UW Platteville students repair headstone of enslaved African American

Madison, Wis (WMTV) -- A group of UW-Platteville History Students spent their morning preserving history at Hillside Cemetery by repairing the headstone of an enslaved African American.

Historians said around 1828, Rachel was given to John Rountree as a gift. Then, she was brought back to Platteville, illegally, as a slave.

The students explained they want to bring her headstone and her story back to life.

“We're doing this for Rachel. We feel like we should actually put her to peace,“ Brandon Snyder, UW Platteville History Student said.

Dr. Eugene Tesdahl, UW Platteville Assistant Professor, dug up old documents from the 1800s that led him to Hillside cemetery.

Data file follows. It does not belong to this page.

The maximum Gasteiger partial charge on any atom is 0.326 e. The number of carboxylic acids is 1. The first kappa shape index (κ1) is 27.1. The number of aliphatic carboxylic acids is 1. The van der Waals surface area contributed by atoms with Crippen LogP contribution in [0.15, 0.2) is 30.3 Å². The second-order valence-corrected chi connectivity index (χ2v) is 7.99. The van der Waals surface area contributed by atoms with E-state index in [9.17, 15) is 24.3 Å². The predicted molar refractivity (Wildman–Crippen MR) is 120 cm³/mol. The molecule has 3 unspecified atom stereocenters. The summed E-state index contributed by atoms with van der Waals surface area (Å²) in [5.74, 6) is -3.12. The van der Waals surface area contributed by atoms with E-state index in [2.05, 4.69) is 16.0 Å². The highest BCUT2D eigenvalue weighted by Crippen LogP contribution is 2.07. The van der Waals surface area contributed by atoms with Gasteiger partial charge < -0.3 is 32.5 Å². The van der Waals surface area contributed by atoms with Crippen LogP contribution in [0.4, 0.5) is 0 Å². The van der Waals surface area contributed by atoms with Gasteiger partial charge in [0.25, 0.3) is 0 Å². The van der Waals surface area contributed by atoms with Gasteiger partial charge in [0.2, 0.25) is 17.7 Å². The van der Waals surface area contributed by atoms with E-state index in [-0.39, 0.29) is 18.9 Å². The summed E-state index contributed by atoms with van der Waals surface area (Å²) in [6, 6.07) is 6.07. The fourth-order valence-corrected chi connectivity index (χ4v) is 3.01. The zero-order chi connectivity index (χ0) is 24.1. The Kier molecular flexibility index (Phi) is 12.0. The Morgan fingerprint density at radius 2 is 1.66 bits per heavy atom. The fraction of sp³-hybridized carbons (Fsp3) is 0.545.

Rachel's foot stone was battered and broken so the students wanted to help piece together what she had left.

"Doing research and touching physical documents as well, it's a lot to take in," Snyder said.

They turned Rachel’s foot stone into a headstone and glued pieces of history back together to tell a story of the past.

“She was a slave for around 13 years from1828-1841, and then she remained in Rountree’s household until around 1854," Snyder said.

It’s a painful truth of the past, but a story, they said, needs to be told.

“By the 1820's over 100 African Americans were enslaved illegally in Wisconsin and were held against their will," Tesdahl said.

Once the headstone is clean, the letter ‘R’-- Rachel’s initial- will be uncovered.

This project is a part of ongoing research from Tesdahl and his history students. The goal is to uncover information about enslaved African Americans in the southwest Wisconsin region.